Jefta van Dinther is a choreographer and a dancer. In his work he researches movement in rigorously constructed choreographies. He guides the attention of both audience and dancers with care and precision. He produces intensity, affect, kinesthetic empathy and makes the body manifest in new and unfamiliar ways. Through the works van Dinther shows a strong interest in visual, sonic and tactile immersive encounters between bodies and environments, or bodies and things. Memories, desires and sensations become the materials of those performances, as well as light, sound and time.
The dances of van Dinther often seem to deal with the physical, sense-based encounter of an environment or the inside spaces of the body itself and a subsequent exploration of the borders of the human body, or the “bodyself.” The performers in the pieces seldom strictly appear as personalities but also make visible the physical aspect of the body. Simultaneously, and maybe in contrary to many other post dramatic choreographers, the psychological aspects of a person are included and important – hereby the introduction of the term “bodyself.” At the same time, the thingness of the human body, the body of a thing and the blurring of those categories are important in many pieces. It becomes especially apparent from an audience perspective when the performers interact with objects separate from their bodies through touch, or when the act of experiencing the body from within appears as another form of tactile encounter. Touch seems like an interaction driven by desire, but also a curious estrangement, an un-knowing, un-prejudiced way of encountering the world through active senses. By making strange what is known, it is a touch that notices the flesh of a thing and the materiality of a bodyself – a touch that might not necessarily create a difference between a human body and a thing. This touch expresses an ability to experience everything as new as well as the desire for experiential sensory abundance. In this way, the works of Jefta van Dinther propose an erotic way of being in the world, as it models an appetite for sensation and tactile curiosity.
The external form of his dances is not made to represent such an un-prejudiced state of un-knowing, but to embody it. This seems to be achieved through a specific, often immersive way of being in relationship to the environment, achieved by the performers through directing the attention, to act on other information than what is normally singled out by our habitual, active perception. As the attention is directed through tasks and through relating to certain parameters, virtuosity might appear as the dedication to or continued engagement with those tasks or sets of parameters, in combination with the ability to express experience, through the ability to externalize and make visible how the body is perceived from within. The body appears as in reciprocal relationship with the environment, not merely a means to display shape. This makes the body appear as both ever-changing and formable and also as formative.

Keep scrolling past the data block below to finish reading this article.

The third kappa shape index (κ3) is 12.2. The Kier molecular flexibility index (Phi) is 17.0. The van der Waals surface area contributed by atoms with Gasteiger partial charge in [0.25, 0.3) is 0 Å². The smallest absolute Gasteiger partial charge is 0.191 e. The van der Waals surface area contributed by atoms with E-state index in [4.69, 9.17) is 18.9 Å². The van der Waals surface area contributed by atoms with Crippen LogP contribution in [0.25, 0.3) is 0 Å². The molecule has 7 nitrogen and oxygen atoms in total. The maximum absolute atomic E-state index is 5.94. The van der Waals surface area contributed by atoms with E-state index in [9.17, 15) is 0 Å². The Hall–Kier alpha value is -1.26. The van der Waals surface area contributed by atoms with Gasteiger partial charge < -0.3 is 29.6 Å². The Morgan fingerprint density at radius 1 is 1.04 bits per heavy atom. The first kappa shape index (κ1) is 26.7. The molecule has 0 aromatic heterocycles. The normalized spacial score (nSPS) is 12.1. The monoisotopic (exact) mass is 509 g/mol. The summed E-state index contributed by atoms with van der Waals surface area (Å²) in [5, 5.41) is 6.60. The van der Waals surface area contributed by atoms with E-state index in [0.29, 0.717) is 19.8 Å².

The dissolution of what might be considered stable – the bodyself – is expressed in dances that are seldom phrased conventionally with stops and poses, but rather seem to exist through this continuous engagement with insides as well as outsides, in an immersive act of transformation. The phrasing tends instead towards the dramaturgical, as the ongoing dances move through different intensities, intentions, states and qualities. Thus the performances don’t make the performer appear as a stable personality in the first place, but propose an understanding of the human body as material, as a container full of fluids, organs, memories, flesh and bones. And even though the subject sometimes appears as an object, it simultaneously appears as a bodyself – a body with desires, history and psychology. This points to the idea that what appears as neutral or natural is in fact a complex construction – intertwined layers of social, cultural, historical heritage. The performances display an intertwined human body that is not either material or social, but holds all the properties at the same time, as different aspects of the same thing. The psychological, biological, social, cultural and physical appear as indistinguishable. The body as a volume, a vessel and a person is a medium through which the potentially universal or common in a singular experience can be externalized and made perceptible for an audience. When narratives enter the picture, they do so mainly not as representations of psychological narratives but through an embodiment that does not ignore the psychological aspect of a material body, but also does not take the socio-cultural constructions for granted. Thus, the work never tackles form or meaning in a single plane, but engages through an embodiment of psychological, conceptual and aesthetic perspectives simultaneously.
The dances of Jefta van Dinther take their time as they rearrange one’s sense of time as well as the relationship between self and other, inside and outside. They reorganize perception as they melt into a sonic soundscape or make apparent how perception is directed by and contingent upon not only habit and presupposition but also culture, history and ideology. This tampering with perception is strongly motorized by an understanding of perception as active and reality as constructed. Sometimes, the dances become visible through lighting designs that make the materiality of body, light and sound appear as immersed, as soaked up in and enveloped by each other. The individual and separate elements dissolve as singularities to become part of a synthesized artwork.